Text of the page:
@ 2021-01-03 18:24                                                                                                                                                 ` martin rudalics
  2021-01-03 18:42                                                                                                                                                   ` Alan Mackenzie
  2021-01-04  9:20                                                                                                                                                 ` martin rudalics
  1 sibling, 1 reply; 207+ messages in thread
From: martin rudalics @ 2021-01-03 18:24 UTC (permalink / raw)
  To: Alan Mackenzie
  Cc: Andrii Kolomoiets, emacs-devel, enometh, Stefan Monnier,
	Gregory Heytings, Eli Zaretskii

 > Here's the current version of the patch,
 > which might well be ready to commit.  As already said, I'd be grateful
 > for anybody who tests it.  Thanks!

Please send it as attachment, here the linefeeds got lost and it doesn't
apply.

Thanks, martin



^ permalink raw reply	[flat|nested] 207+ messages in thread

* Re: Stop frames stealing eachothers' minibuffers!
  2021-01-03 18:24                                                                                                                                                 ` martin rudalics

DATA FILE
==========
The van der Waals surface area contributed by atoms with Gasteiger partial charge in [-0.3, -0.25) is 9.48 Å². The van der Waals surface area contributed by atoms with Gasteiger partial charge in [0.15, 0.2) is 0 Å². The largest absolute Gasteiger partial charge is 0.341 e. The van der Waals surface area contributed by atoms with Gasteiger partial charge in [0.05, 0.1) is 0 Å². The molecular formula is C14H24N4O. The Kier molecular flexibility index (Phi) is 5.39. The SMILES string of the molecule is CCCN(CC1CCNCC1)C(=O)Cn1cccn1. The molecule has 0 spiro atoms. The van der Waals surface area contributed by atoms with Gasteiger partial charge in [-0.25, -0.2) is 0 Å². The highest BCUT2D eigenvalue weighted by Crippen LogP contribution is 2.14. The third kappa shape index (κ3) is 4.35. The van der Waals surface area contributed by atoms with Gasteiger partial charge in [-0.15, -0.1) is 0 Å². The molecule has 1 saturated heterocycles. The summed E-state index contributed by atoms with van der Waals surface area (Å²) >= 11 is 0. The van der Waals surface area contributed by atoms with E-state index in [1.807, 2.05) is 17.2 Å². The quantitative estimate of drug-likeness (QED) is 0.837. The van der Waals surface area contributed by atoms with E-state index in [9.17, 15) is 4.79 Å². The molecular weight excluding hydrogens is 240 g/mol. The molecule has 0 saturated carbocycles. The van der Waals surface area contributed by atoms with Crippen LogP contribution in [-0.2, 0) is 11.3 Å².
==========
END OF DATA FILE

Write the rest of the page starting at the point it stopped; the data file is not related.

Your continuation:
@ 2021-01-03 18:42                                                                                                                                                   ` Alan Mackenzie
  2021-01-03 20:08                                                                                                                                                     ` martin rudalics
  0 siblings, 1 reply; 207+ messages in thread
From: Alan Mackenzie @ 2021-01-03 18:42 UTC (permalink / raw)
  To: martin rudalics
  Cc: Andrii Kolomoiets, emacs-devel, enometh, Stefan Monnier,
	Gregory Heytings, Eli Zaretskii